Well, if you are like John Mayer you should only starve for attention if you are prepared to spend a life either: a) defending a self-perceived image or, b) living a society-fulfilling prophecy. No matter which path you chose, don’t let your music suffer. Furthermore, continue to ask yourself what your motivation is for the music you pursue. Take some of Mayer’s advice on this, “[o]nce you put aside girls and money, it forces you to realign your motivation for being a musician….I’ve gone from being a musician to being a celebrity. And when people do that, their work usually suffers.” Mayer may sound sardonic, but it is brazenly honest. He talks about what sort of arrogance it took for him to become–quote unquote–a “rock star,” and now, after trying to repair his manwhorish reputation through, ahem, over self-indulgence, he is going to try some kind of “fuck you” attitude in 2010, with a “goal to get more mention in Us Weekly than ever.”

(I think he has already started out on this new path. Or did I need to point out the obvious?)

Mayer seems comfortable with where he is at, both in our opinions of him and his own self-consciousness. Finding himself “squarely nestled in the crosshairs of [our] criticism and media reproach,” his attitude towards Playboy for interviewing him, his reader for caring, and me for writing this, is holistic and existential. At best it is taken as pure comedy–a mask he has now chosen to wear for our entertainment on the outside and his gratification to dupe us on the inside. How Bob Dylan of him! At worst–the point is missed entirely and Mayer will continue to wear the mask we have chosen for him, and even then he will still be laughing at us. How Louis Armstrong of him! “I’m sort of selling them [us] the idea that it’s rainbows and unicorns. I could explain that, in fact, I’m not a douche bag, but that would be at the expense of believing in magic. I don’t want to tear down the façade.”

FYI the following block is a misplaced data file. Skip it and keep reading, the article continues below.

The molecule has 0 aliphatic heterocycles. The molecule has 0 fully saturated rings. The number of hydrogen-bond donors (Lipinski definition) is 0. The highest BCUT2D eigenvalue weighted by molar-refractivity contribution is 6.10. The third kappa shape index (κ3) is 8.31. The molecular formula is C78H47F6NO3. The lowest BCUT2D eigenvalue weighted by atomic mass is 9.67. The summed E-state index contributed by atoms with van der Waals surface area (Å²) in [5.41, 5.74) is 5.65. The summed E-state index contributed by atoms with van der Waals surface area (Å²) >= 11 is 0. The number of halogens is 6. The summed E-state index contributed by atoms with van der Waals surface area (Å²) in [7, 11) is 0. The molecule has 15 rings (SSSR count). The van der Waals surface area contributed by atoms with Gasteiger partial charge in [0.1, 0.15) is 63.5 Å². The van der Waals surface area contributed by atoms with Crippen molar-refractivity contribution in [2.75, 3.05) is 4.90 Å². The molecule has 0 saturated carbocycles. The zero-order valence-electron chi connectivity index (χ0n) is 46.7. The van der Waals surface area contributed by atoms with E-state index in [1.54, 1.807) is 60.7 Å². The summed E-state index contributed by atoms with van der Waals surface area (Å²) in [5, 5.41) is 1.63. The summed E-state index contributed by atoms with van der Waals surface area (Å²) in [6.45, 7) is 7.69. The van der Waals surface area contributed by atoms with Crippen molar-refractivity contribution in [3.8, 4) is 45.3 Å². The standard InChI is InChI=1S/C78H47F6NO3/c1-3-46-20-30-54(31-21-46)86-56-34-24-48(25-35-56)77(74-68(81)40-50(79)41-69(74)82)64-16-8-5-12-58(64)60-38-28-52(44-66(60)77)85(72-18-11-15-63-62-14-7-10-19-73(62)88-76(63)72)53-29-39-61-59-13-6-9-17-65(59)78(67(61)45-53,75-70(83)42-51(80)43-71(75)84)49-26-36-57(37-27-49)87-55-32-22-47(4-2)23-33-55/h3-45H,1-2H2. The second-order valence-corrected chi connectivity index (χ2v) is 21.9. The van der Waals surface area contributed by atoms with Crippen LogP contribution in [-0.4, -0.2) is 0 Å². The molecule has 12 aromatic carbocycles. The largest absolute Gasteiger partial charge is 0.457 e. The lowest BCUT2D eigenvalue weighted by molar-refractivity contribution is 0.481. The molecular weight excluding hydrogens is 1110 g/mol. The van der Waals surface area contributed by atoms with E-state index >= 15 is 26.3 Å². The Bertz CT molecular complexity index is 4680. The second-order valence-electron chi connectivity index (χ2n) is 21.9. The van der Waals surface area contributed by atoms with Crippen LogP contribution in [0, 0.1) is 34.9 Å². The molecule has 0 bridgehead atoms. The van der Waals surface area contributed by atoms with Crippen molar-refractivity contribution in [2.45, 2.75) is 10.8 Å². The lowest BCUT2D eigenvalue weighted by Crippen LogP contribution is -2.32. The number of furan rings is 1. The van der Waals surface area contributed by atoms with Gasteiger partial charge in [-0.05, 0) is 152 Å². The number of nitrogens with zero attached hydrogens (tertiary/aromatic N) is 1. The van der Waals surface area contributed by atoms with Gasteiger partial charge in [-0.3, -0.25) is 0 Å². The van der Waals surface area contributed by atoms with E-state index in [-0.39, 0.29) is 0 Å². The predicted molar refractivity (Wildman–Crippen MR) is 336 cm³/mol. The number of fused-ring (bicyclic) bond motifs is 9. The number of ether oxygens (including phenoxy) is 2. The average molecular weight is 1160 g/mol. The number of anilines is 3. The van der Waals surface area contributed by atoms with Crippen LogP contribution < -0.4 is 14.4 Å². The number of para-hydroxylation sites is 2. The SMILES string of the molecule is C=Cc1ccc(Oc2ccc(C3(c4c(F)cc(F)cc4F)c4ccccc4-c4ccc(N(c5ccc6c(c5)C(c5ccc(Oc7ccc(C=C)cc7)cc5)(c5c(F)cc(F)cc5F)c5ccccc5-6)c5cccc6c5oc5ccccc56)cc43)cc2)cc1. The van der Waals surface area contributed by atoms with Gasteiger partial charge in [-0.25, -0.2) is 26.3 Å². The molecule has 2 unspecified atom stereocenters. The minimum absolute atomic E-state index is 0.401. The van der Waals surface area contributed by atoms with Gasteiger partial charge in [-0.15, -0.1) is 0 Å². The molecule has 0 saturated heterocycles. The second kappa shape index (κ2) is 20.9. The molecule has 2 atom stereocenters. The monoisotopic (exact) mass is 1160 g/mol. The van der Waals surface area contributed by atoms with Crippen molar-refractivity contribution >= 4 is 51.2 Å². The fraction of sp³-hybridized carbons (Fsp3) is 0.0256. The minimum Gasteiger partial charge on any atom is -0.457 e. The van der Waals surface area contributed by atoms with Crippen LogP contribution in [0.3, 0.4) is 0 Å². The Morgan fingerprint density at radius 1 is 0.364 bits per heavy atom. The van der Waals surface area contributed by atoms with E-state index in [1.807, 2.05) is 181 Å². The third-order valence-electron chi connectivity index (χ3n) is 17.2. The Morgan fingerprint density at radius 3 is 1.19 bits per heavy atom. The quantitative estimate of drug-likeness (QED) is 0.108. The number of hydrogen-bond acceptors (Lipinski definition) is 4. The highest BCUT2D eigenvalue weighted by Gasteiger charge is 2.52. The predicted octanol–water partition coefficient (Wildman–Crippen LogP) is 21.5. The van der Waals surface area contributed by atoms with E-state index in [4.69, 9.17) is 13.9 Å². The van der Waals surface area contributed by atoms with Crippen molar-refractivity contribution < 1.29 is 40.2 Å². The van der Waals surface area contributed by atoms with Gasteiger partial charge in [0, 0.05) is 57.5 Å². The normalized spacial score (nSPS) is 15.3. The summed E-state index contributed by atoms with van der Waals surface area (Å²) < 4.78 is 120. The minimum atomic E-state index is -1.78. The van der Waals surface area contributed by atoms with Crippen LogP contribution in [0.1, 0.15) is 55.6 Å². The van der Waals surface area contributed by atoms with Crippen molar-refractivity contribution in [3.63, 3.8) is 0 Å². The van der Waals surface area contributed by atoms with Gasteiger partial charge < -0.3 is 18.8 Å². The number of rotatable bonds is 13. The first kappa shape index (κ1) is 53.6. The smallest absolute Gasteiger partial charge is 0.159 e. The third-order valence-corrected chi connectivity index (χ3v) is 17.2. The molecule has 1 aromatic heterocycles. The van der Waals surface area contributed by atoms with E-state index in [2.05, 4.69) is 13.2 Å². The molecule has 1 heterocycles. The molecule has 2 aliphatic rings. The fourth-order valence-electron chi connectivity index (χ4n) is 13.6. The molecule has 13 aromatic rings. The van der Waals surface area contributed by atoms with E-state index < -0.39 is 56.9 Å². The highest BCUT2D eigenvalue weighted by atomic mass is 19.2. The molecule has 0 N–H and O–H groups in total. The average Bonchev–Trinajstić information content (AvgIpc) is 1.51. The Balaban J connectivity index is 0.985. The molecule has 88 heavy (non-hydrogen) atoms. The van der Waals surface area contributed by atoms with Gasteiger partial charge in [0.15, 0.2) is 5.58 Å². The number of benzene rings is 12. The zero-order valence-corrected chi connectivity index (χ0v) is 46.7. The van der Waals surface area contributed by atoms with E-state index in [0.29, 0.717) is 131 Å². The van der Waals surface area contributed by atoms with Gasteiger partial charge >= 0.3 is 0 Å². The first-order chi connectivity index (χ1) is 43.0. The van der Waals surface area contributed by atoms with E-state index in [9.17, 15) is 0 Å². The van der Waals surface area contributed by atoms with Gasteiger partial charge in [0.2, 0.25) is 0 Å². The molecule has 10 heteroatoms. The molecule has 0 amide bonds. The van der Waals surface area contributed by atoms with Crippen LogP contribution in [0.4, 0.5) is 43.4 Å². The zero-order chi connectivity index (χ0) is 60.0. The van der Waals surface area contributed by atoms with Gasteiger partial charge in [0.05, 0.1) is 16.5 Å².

I have met a lot of musicians who are happy playing gig after gig in local clubs and who claim they have no intention or desire to ever “make it.” Whether their claim is sincere or a simple explanation and defense mechanism as to why they have never gone large, only they will ever known. For the sake of argument however, let us assume that it is a genuine assertion. After all, look at the state of the American music art form–jazz. Most jazz musicians spend a lifetime only ever playing small venue gigs. Even the famous beboppers of the forties and fifties recall their best performances to be in places like “The Five Spot” or “Minton’s Playhouse.” I say good on them. I just wonder, and this is only out of my own pure curiosity, how many of the bands and artists we play on BTR are satisfied with their esoteric indie status and would like to keep it that way, versus how many are actually trying to “breakthru?”

If you want to become a rock star, read this interview. If you want to stay indie and just play your music for the few hundred or so fans that love it, read this interview. Mayer is on point to both audiences. Don’t be a fool like I was and fall for the Jessica Simpson smut-lines, or n-word controversy, and write the article off. And don’t go into it thinking it is just another celeb interview about a douche bag trying to sell more albums. There is some great insight here, especially for those on the brink who can’t decide if the brink provides a better view than the top. Allow me to plagiarize Mayer for a moment: You are more of a rock star while you are trying to become famous than you will ever be once you are famous–stay that way.

“Here’s the thing: I get less ass now than I did when I was in a local band. Because now I don’t like jumping through hoops. It’s been so long since I have taken a random girl home. I don’t want to have to submit myself for approval.”

You just did John.

Approved.

– Kory French